Risk management prepares and maintains directives and minimal requirements for information security based on various internationally recognised standards, such as the British standards ISO/IEC 27001 and 27002, the Control Objectives for Information and Related Technology (COBIT) Framework v5/2019 and the Cyber Security Framework v1.1 of the National Institute of Standards and Technology (NIST). The line implements these requirements and assesses their observance in collaboration with the relevant information security experts at Group and division level. This comprises subject areas such as vulnerability management, effective IT risk management and business continuity management. Corporate Internal Audit periodically reviews information security as part of its auditing activities and addresses any weak spots with the appropriate measures.

All Swiss Life employees are provided with regular information security training in their divisions. There were no significant information or system security incidents within the Swiss Life Group during the reporting year.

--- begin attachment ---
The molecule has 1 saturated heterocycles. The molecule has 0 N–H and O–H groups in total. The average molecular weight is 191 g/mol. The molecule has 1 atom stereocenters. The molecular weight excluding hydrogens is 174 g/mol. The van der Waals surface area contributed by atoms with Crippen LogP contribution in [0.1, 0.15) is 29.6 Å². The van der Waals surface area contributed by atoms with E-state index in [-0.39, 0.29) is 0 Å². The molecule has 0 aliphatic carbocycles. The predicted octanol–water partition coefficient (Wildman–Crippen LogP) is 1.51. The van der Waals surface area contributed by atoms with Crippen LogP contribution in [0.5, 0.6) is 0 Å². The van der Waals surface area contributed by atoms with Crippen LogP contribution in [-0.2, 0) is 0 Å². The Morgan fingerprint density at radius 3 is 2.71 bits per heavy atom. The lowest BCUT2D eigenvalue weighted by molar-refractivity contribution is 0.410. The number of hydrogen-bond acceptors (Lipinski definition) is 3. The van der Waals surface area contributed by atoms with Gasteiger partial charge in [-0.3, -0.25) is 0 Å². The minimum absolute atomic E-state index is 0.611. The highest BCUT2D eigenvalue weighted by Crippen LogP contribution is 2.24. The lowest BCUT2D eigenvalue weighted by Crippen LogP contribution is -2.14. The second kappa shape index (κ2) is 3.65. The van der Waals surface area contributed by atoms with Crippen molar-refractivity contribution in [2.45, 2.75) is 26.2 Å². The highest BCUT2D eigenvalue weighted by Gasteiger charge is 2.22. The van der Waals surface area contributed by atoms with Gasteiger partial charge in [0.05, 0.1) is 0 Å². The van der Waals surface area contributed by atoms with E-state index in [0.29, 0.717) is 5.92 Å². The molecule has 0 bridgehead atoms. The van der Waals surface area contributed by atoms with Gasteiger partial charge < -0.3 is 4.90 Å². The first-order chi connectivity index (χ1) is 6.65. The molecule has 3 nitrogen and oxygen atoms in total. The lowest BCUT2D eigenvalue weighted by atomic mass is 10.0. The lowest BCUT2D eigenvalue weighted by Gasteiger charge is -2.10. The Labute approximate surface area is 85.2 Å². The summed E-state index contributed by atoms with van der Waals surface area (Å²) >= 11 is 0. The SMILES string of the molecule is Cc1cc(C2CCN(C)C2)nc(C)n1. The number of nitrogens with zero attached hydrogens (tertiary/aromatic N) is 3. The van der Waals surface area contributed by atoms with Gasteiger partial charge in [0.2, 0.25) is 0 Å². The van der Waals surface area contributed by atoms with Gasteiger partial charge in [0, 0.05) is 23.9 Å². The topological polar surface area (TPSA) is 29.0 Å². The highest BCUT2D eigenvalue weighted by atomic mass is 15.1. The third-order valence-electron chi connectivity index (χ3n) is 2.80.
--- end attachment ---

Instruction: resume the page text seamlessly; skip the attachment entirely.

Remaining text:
Information security is closely related to locally applicable data protection provisions, such as the Swiss Federal Act on Data Protection (DSG) and the European Union’s General Data Protection Regulation (GDPR). More information on data protection is provided in the Compliance chapter of the Corporate Responsibility Report.

Capital management

Swiss Solvency Test

The Swiss Solvency Test (SST) sets out the capital requirements valid for insurance companies and groups in Switzerland. The SST is a principle-based framework where the main objective is to align the required capital with the underlying risks. The SST requirements are based on the understanding that insurers will meet their obligations towards policyholders even under difficult conditions. Swiss Life uses an internal model to calculate the available and required capital for the SST. Based on this internal model, approved with conditions by FINMA, Swiss Life meets the capital requirements. As of 1 January 2019, Swiss Life will apply the new SST standard model with company-specific adjustments to determine regulatory solvency.